West Point arsonist requests appeals bond
LaGRANGE — A woman convicted in August of arson was back in Troup County Superior Court on Thursday asking to be released from jail while her attorney files an appeal.
Dana Owens, 39, formerly of West Point, is asking for a new trial after being sentenced to 12 years in prison for two counts of arson. In motions filed with the clerk of the court, Owens’ attorney, Columbus-based Stacey Jackson, said the evidence in the trial was not sufficient to warrant a conviction, according to filings.
Presiding Judge Travis Sakrison denied her motion to be released from confinement pending the appeals hearing.
LaGrange attorney Ken Gordon represented Owens during the bond hearing and submitted more than 100 affidavits by friends and family members who said they thought Owens did not pose a flight risk, would not intimidate witnesses or commit any felonies if released.
Prosecutor Melissa Himes of the Coweta Judicial Circuit’s District Attorney’s Office saw it differently.
“Arson is a crime of fraud, your honor,” Himes said to Sakrison. “It’s a crime of deceit and she’s been untruthful to investigators, to this court and in front of jurors. She clearly doesn’t accept that there’s a punishment that goes with the verdict.”
Although five people testified on Owens’ behalf, it may have been her own words that did her in.
In recorded jail-house telephone calls played in court, Owens asks her father to go directly to the judge, and ask him for leniency.
“When I was going through my divorce, I went and saw (Superior Court Chief) Judge (A. Quillian) Baldwin personally,” she said. “It helped me so much. Ken (Gordon) will tell you not to do it, but if you can just talk to him, he’s a human being, he’ll understand,” she said.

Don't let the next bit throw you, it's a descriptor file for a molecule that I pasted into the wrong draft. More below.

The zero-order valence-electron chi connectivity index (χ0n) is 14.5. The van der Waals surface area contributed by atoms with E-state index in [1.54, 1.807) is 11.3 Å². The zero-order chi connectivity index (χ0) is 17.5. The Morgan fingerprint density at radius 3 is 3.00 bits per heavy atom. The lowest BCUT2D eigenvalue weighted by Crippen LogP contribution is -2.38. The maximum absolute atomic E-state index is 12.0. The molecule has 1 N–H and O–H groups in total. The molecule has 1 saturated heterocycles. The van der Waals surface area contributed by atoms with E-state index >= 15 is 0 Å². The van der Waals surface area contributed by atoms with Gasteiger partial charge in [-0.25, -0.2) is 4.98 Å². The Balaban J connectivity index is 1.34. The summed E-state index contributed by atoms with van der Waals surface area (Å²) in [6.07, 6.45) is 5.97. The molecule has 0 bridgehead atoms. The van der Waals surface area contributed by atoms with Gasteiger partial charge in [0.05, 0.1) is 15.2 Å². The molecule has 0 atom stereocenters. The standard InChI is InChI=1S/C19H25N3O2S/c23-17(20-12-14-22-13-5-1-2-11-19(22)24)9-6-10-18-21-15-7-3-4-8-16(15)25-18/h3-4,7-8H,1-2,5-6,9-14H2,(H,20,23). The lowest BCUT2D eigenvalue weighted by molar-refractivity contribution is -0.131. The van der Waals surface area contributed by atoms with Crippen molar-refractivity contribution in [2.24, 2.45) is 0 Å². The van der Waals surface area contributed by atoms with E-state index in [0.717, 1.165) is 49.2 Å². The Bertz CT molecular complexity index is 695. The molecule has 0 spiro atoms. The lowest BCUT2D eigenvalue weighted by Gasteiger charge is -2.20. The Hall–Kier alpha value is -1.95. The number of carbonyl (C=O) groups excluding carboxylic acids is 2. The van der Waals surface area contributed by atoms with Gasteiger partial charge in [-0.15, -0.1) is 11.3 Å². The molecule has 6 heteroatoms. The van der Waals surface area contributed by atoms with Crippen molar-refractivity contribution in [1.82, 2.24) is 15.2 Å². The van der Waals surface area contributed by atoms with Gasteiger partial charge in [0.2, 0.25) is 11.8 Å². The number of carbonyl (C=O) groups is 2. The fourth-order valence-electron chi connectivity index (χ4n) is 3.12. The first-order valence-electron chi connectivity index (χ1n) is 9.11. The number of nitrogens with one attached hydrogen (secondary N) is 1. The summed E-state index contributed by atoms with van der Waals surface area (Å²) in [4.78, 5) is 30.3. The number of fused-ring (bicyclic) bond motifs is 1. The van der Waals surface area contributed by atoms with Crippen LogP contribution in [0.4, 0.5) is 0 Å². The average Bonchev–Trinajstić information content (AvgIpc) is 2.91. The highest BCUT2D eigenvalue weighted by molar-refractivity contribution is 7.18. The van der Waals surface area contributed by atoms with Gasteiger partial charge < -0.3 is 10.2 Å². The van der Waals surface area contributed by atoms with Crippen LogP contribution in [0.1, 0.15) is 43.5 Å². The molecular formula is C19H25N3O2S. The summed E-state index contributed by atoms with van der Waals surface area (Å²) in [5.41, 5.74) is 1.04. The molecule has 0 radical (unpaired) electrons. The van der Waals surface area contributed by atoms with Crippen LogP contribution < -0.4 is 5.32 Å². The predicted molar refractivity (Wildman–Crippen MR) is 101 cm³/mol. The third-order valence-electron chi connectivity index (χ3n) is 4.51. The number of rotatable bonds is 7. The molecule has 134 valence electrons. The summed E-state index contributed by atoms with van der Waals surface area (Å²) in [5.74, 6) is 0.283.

Sakrison rubbed his eyes and furrowed his brow as he listened to the conversation, looking directly at Owens who sat quietly next to her lawyer, wearing a white-and-black stripped jail jumpsuit with her legs shackled and hands cuffed.
Approaching a judge directly in such a manner that Owens appeared to be suggesting is unacceptable behavior, Himes said.
“She has shown clearly that she’s willing to interfere with the administration of justice,” Himes said.
Himes also worried Owens was a flight risk, because of her significant financial ability and statements she made to friends and family in emails she apparently wrote from jail.
In one conversation with her boyfriend, she asked him to renew her passport, which expires in 2016, Himes told the court. She was “thinking of going to Italy in the spring,” Himes said Owens wrote to the man.
In another email to a different friend, Owens also mentions a European vacation. At one point, her father tried to convince her to turn her passport in as part of a bond deal, but she refused, according to Himes.
Leg monitoring was also out of the question for Owens, according to statements she made to friends and family.
“I promise I would cut it off,” she wrote in one email to a friend. “I will not even let them attempt to put one on. I deserve to move on with my life, they have already taken away so many years. … I will not, not, not, not wear one.”
Himes said allowing Owens to be released would be unacceptable.
“She wants to flee,” she said. “She wants to go about her business without any monitoring by this court.”
Still, Owens seemed confident before the hearing that she would be released on bond. She scheduled a nail and hair appointment for today, according to emails she sent from jail.
Before denying bond for Owens, Sakrison spoke frankly from the bench.
“At the end of the day, it appears Mrs. Owens is her own worst enemy with some of those statements,” he said, referring to her recorded calls and emails. “She’s facing significant jail time, so I’m going to deny this motion for bond.”